Research based predominantly on females undergoing chemotherapy, has indicated patients’ pre-treatment response expectancies of treatment side-effects often predicts their subsequent toxicity experience; therefore, screening for high expectancies may identify those requiring additional support. This study investigated the predictive strength of expectancies above and beyond known and unique influences, in a novel, homogenous cohort and treatment modality; men with prostate cancer undergoing a similar dose of radiotherapy.
A longitudinal, within-participant design requiring 30 patients, accrued 35 men with prostate cancer, naïve to external beam radiation therapy (EBRT), who completed baseline measures 4-weeks before commencing 7.5 weeks of weekday treatment. These included study-specific assessments of toxicity expectancies (visual analogue scales; VAS, 0-100), baseline symptoms, demographics, standardised measures of emotional state (Depression Anxiety and Stress Scale 21; DASS21), and coping style (Mental Adjustment to Cancer; MAC Scale). Two-weeks into EBRT, current toxicity experience was assessed alongside future expectancies, relevant to toxicity experience measured again at the 7-week point.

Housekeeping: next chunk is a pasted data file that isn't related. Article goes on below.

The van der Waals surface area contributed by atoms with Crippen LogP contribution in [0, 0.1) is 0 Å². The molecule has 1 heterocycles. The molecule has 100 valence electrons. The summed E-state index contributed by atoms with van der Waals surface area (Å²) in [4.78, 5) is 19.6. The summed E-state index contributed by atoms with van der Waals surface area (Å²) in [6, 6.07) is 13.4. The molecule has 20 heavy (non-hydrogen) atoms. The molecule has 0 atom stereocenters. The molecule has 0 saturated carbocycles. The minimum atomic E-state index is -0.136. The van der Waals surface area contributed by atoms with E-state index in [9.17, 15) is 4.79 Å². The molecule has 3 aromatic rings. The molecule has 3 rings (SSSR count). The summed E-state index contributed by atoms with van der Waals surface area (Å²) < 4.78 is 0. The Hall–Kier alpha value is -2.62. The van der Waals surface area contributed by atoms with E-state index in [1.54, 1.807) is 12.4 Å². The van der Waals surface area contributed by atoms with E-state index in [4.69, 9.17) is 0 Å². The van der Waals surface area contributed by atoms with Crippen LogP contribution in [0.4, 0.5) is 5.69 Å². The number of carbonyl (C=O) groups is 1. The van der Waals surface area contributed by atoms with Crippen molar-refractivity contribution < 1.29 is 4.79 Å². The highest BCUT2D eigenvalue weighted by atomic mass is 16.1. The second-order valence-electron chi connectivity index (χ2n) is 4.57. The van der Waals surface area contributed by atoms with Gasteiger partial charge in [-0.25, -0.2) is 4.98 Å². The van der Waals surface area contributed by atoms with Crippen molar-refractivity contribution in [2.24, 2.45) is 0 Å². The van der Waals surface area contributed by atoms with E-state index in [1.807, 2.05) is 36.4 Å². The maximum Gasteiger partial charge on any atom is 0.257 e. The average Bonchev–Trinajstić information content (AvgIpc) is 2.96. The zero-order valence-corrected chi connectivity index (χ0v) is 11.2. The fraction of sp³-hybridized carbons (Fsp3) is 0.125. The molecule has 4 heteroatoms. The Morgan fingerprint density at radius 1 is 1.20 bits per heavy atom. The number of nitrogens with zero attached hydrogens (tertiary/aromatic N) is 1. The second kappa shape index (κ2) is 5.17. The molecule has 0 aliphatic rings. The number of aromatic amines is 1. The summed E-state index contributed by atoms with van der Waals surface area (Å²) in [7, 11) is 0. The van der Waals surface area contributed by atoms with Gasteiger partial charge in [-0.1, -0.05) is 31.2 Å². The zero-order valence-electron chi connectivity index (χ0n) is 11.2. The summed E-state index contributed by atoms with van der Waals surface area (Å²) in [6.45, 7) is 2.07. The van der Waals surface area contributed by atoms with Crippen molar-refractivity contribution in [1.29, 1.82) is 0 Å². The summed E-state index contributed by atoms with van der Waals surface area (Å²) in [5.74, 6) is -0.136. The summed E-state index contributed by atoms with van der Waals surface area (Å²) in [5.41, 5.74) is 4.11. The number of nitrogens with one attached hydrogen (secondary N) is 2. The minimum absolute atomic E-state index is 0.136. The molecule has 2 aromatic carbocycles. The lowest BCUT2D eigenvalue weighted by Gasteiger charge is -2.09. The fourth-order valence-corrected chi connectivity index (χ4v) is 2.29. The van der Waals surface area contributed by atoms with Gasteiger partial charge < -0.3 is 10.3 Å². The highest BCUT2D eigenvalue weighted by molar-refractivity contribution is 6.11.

Controlling emotional state, coping style, and demographic/health variables, a series of multiple linear regressions found pre-treatment expectancies uniquely predicted six toxicity experiences (p<0.05) 2-weeks into treatment, contributing 12-39% of explained variance (β=0.39-0.67), despite toxicities not medically expected until approximately 5 weeks into EBRT. Expectancies assessed 2-weeks into treatment uniquely predicted seven toxicities (p<0.05) experienced 7-weeks into EBRT, explaining 23-60% of the variance (β=0.49-0.94). Sexual side-effect expectancies revealed the strongest associations with their experience (β=0.46-0.94; p<0.01), particularly by 7-weeks.
Side-effect expectancies predict patient experience of multiple toxicities throughout EBRT. Controlling multiple influences, expectancies of sexual side-effects have the strongest effect on experience across radiotherapy for men. Although medically expected in EBRT, findings suggest psychosomatic influence given early associations in treatment for six side-effects. Sexual and other prominent toxicities require a substantial focus on psychological intervention in practice and further replication.